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In a circuit court show-cause hearing Wednesday, a retired Court of Special Appeals judge for Prince George’s County denied a Calvert County Sheriff’s Office sergeant’s request for injunctive relief — originally filed March 28 against Sheriff Mike Evans (R) — and, in doing so, struck down claims of coercion and retaliation on the part of the sheriff.

1st Sgt. Matthew McDonough had requested that he be promoted retroactively to lieutenant as of July 2013 and be reinstated to his previous position as assistant commander of the office’s Drug Enforcement Unit, from which he was transferred to commander of the Twin Beach Patrol in December.

But Judge James P. Salmon ruled the sheriff’s not selecting McDonough for a promotion in June 2013 and subsequent decision to transfer him — a position swap that did not affect his rank, supervisory authority, grade or pay — were not “adverse actions” borne from McDonough’s political support of Evans’ opponent in the 2014 general election, Craig Kontra (D), as the sergeant had alleged in his injunction.

After the proceedings, Evans said he felt vindicated by the decision.

“The court ruled as it should have,” he said.

In his June 5 response to McDonough’s injunction, which included affidavits from Capt. Steve Jones, Capt. Bobby Jones and Assistant Sheriff Maj. Patrick “Dave” McDowell, Evans maintained that McDonough’s reassignment was made solely in response to the needs of the community and the agency.

During his testimony, however, McDonough expressed dissatisfaction with his position.

“I characterize it as a step down,” he said. “To me, it feels almost like a demotion.”

McDonough noted that because his is a contract position with the Beaches, if the mayor were to decide not to renew, he could lose his rank of 1st sergeant, and that Beach patrol is typically reserved for new 1st sergeants.

The third witness for the plaintiff — the only one in addition to Evans and McDonough themselves — testified there is another reason the sheriff may have elected to authorize the transfer. Dfc. Thomas Rickard of the Calvert County Sheriff’s Office said that in September 2013, Evans approached him at a wedding and told him he couldn’t have his opponent’s “right-hand man” in charge of the drug unit, and that he did not know how long that would last.

Rickard said he extrapolated that the sheriff meant he wished to remove McDonough from his position, as one of the main platforms on which Kontra is running is the drug problem in the county.

“My interpretation was that he didn’t want McDonough in the drug unit … with information,” Rickard said.

Regardless of the reason for McDonough’s transfer, Evans’ counsel, Asst. Attorney General Jason Levine, called the sergeant’s request to be reinstated to the DEU “frankly outrageous,” saying it would be “dangerous” for a sergeant to start imposing his will on the sheriff.

“At the sheriff’s office, not everybody gets to do what they want all the time,” Levine said. “When you work for law enforcement, you sign up for everything.”

Addressing the issue of the promotion (or, in McDonough’s case, lack thereof), Levine reiterated what Evans had emphasized in his June 5 response to the injunction: that the promotion panel did not take into account any of the potential candidates’ political affiliations, that there were fewer positions (two) open than there were hopefuls and that McDonough was not favored and, therefore, his promotion was not discussed.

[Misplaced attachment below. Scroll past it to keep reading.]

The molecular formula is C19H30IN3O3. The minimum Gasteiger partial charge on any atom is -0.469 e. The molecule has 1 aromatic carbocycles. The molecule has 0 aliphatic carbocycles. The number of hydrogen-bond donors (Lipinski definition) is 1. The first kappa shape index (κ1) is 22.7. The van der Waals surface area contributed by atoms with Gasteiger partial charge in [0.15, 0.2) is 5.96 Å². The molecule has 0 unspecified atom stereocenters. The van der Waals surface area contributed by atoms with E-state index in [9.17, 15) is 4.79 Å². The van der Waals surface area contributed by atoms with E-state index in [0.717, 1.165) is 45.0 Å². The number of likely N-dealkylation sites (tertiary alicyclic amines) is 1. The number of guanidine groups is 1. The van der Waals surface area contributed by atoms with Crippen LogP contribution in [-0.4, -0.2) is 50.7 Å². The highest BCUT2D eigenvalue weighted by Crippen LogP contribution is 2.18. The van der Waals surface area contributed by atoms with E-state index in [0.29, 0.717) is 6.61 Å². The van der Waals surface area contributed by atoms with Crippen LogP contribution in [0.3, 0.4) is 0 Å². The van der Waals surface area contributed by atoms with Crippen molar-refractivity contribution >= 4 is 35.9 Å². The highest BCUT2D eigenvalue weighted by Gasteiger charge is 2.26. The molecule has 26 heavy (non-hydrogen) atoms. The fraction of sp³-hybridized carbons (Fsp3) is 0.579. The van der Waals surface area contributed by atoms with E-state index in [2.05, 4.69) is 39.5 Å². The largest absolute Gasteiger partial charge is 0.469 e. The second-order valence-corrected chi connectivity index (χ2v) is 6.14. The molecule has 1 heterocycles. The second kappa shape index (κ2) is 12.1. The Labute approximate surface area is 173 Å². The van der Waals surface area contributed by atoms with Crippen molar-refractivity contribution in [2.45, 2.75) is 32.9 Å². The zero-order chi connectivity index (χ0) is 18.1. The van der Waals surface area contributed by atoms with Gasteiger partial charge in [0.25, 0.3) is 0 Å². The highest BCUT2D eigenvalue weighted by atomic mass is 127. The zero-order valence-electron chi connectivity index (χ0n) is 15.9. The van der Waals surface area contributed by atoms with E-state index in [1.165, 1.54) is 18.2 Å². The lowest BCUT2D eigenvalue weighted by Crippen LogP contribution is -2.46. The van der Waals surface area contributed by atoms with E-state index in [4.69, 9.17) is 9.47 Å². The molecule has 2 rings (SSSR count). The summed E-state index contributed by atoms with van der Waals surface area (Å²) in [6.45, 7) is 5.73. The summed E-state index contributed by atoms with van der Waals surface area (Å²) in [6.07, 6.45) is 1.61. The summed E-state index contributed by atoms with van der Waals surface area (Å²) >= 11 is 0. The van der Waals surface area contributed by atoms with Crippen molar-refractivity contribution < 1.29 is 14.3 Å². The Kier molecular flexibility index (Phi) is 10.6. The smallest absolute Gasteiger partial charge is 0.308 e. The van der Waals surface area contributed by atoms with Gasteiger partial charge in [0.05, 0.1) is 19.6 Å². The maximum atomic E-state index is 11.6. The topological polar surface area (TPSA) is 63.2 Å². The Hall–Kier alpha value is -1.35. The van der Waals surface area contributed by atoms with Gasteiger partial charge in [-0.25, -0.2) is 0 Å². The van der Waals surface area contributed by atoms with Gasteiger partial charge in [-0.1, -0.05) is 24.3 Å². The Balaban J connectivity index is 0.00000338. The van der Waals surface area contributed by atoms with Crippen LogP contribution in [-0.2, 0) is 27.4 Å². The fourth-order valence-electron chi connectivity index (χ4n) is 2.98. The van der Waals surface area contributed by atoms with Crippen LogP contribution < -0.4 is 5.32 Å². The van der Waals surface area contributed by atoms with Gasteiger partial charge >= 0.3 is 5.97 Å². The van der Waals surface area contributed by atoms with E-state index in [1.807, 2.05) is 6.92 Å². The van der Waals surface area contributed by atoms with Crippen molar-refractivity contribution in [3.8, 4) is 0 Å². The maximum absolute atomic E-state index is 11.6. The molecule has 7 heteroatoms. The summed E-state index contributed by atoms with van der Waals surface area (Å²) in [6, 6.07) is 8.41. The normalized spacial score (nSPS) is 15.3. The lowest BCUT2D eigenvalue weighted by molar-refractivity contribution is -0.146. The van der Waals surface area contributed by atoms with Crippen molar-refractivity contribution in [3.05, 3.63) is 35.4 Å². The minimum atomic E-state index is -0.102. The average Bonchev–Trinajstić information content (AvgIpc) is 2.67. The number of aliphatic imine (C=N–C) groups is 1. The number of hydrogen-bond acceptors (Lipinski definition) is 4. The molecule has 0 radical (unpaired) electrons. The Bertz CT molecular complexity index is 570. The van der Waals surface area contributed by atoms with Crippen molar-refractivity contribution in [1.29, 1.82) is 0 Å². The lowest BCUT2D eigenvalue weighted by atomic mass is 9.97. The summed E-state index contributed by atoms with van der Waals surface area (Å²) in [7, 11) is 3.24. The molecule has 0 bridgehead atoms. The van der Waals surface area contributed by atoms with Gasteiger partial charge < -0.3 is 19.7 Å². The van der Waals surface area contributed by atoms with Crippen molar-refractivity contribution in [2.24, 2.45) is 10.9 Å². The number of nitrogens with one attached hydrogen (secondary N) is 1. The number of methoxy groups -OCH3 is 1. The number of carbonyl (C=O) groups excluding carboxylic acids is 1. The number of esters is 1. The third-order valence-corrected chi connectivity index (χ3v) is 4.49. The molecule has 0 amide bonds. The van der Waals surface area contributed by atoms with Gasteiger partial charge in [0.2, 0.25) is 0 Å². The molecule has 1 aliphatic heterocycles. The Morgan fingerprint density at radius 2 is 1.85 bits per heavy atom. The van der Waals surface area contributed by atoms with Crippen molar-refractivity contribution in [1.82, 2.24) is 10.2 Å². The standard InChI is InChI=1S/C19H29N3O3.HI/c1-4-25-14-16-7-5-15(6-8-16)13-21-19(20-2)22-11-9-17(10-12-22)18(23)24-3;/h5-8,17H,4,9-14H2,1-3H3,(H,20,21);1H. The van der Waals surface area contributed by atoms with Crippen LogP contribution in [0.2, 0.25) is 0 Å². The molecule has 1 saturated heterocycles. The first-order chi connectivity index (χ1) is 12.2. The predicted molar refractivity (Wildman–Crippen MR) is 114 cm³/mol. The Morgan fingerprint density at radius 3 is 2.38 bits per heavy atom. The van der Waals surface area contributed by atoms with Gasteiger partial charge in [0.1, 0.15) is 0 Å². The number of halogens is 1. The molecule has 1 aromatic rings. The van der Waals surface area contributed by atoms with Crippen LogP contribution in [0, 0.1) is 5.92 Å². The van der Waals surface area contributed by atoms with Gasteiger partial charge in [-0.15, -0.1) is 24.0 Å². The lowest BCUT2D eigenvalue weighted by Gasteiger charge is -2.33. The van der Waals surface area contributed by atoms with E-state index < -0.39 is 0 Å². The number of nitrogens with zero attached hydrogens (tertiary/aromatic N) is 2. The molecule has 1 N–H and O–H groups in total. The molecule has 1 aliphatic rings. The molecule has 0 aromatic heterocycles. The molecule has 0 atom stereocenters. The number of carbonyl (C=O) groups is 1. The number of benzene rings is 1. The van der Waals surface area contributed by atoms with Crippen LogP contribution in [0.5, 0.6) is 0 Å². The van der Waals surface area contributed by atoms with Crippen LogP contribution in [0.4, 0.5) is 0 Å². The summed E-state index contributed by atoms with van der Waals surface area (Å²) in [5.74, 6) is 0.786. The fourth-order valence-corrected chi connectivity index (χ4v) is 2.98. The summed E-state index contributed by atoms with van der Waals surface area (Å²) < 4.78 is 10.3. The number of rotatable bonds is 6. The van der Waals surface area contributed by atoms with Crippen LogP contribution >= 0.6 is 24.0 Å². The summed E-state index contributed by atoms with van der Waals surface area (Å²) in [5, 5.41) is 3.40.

“Not everybody gets promoted; that’s just the way it works,” Levine said. “At the end of the day, there were five candidates and he wasn’t selected.”

Levine also identified an important discrepancy in McDonough’s allegations: In his original injunction, he stated that the reason he was not upgraded to the rank of lieutenant during the promotional process in June 2013 was directly linked to his support of Kontra. But during the hearing, he conceded he did not partake in a campaign event for Kontra until July 11, 2013, after the promotion process had taken place.

Afterward, McDonough said he perceived a change in the atmosphere at the office.

“Life wasn’t miserable … but there was tension,” he said.

Also, during Levine’s cross-examination, McDonough conceded that while he believed his political loyalty to be the reason he was denied a promotion in 2013, he was also turned down for promotions in 2008 and 2012, despite backing Evans in the 2010 election.

In addition, McDonough recognized his supervisors have been flexible and given him significant leeway in deciding his weekly schedule.

Although Steven Sunday, McDonough’s attorney, argued that the sheriff could not prove that transferring McDonough was for the betterment of the county, the judge ruled the sheriff’s actions and decisions were within his rights, noting that the decision to reassign McDonough was made at the recommendation of Capt. Steve Jones and McDowell.

But McDonough said the outcome will not change his conduct at the office or his relationship with the sheriff and that he will not take any further action on the matter.

“Basically, I have to stand up for myself and say my piece. The judge made his ruling, and I can live with that,” he said. “I’ll do my job as I’m expected to do.”

afrazier@somdnews.com